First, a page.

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Guest opinion

Indie voters silenced in primary now being heard loud and clear

Despite thousands of Maricopa County voters standing in line for hours on end to cast a ballot in Tuesday's presidential preference election primary, many of their votes won't count in the final tallies.

That's because when it comes to voting for a presidential candidate in Arizona, the primaries are closed to independents.

Many Arizona independents didn't know this fact. So, when they didn't get a ballot in the mail, many independents figured they'd just show up at the polls like they usually can in primaries and simply request a Republican or Democratic ballot.

But presidential preference primaries are exclusively a political party affair in Arizona, even though the state underwrites them. Independents could vote in this partisan primary only if they had changed their party registration at least 29 days beforehand.

Many Arizona independents didn't get the memo. Instead, they waited in line for hours and hours to get what's called a provisional ballot, which in this case translates into a placebo ballot because they have no impact and legally cannot be officially counted.

With provisional ballots, independents might have felt as if they actually had voted – and they did, but they didn't. Not really anyway.

That irony was not lost on Arizona Gov. Doug Ducey, who despite being the state's top Republican saw what he believed to be an unfair rule by the major political parties that runs counter to an open and engaged democracy. And he's calling for change to end what many see as yet another form of voter suppression.

"That means allowing independents to vote in presidential primaries, just as they vote in all other Arizona primaries," the governor said. "A big part of yesterday's problem was registered voters showing up, and being told they couldn't vote. That's just wrong. If people want to take the time to vote they should be able to, and their vote should be counted."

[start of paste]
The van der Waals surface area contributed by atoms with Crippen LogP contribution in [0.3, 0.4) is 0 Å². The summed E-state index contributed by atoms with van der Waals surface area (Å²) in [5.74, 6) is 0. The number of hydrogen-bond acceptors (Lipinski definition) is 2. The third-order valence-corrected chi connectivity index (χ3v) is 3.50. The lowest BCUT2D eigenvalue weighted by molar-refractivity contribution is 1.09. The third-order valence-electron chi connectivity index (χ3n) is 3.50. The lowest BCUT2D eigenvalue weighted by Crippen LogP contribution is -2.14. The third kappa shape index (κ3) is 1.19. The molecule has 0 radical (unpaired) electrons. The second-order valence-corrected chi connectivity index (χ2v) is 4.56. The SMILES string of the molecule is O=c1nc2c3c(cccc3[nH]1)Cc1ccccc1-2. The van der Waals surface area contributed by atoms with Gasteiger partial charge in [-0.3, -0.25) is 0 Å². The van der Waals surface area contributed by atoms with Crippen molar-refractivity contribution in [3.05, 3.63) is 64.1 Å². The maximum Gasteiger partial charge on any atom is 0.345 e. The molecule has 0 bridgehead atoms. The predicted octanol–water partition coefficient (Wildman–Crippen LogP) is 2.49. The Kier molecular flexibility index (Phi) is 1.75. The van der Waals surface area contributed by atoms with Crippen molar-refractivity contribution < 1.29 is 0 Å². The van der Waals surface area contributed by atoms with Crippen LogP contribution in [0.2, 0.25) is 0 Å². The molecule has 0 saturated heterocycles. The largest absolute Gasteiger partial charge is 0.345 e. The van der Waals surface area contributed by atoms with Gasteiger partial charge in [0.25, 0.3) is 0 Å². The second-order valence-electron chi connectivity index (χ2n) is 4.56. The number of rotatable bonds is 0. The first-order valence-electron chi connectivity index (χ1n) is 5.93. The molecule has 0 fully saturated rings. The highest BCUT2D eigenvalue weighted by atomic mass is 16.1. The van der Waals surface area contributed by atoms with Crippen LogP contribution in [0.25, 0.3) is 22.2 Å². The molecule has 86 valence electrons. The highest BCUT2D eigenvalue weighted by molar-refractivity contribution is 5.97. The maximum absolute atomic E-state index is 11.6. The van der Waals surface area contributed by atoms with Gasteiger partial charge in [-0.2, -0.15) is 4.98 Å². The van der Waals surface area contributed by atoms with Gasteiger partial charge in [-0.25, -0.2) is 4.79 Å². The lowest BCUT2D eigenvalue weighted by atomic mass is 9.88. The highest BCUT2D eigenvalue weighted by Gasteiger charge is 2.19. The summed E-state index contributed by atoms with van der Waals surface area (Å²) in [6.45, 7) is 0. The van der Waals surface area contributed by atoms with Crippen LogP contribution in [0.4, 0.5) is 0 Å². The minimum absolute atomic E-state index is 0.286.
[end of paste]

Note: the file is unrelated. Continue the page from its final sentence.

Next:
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Of course the other big problem on Tuesday was Maricopa County having only 60 voting precincts for contested primaries for both major parties – down from more than 200 in 2012. As The Arizona Republic noted, that equates to about 21,000 voters for every polling site. Some Maricopa County locations even ran out of ballots.

So, on top of independents not being allowed to vote as independents, Ducey found it "unacceptable that many (voters) had to battle incredibly long lines" essentially to cast ballots that may or may not count anyway.

So much for "every vote counts."

Independents make up the largest share of Arizona registered voters, outnumbering Republicans and Democrats. A recent Morrison Institute study on Arizona independents showed they are not simply Democrats or Republicans in invisible disguise. Independents have a unique voice or voices, as the case may be.

More and more, independents are becoming a deciding force in elections, both nationally and in Arizona – except, of course, when they're not, like in this case when political institutions prohibit or restrict their democratic engagement.

Morrison Institute for Public Policy is a leader in examining critical Arizona and regional issues, and is a catalyst for public dialogue. An Arizona State University resource, Morrison Institute uses nonpartisan research and communication outreach to help improve the state's quality of life.

The director of communications for the Morrison Institute of Public Policy at ASU, Garcia is a longtime, award-winning journalist whose experience as a top editor, columnist and reporter included positions at The Arizona Republic, The Daily Times, Tucson Citizen, USA Today and The Associated Press.

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1 comment on this story

1
1767 comments
Mar 24, 2016, 10:52 am
-0 +1

I have been a registered Independent for over 15 years now. I changed my party affiliation after the Reform Party fell apart. I made no attempt, nor had any desire, to vote earlier this week. I never had it in my head that voting this week was an option, and I can’t see where any other Independent ever got the idea that they could.

The whole idea behind my Independent status is because I, like George Washington, oppose the two-party system. I don’t want to legitimize it by participating in it, and I don’t want my tax dollars to go to paying for it. I fully support the move to make this Arizona’s last Presidential Preference election (or whatever it’s called). The fact that Independents outnumber Republicans and Democrats tell me that the majorities’ tax dollars are going to fund a minorities’ election. That ain’t right.

This story, and this situation, leaves me with some unanswered questions…

-Where in the world did Independents get the idea that they could participate in this week’s election?

-If an Independent registered as an Independent, then why in the world would he/she want to participate in this week’s election?

-How many “uninformed” (read: moronic) Independent voters clogged up the lines? Would the Maricopa County situation been nearly as bad had Independents read a newspaper once in a while and stayed home?

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Miguel Otarola/Cronkite News

Voters wait in line outside a Phoenix polling stations Tuesday.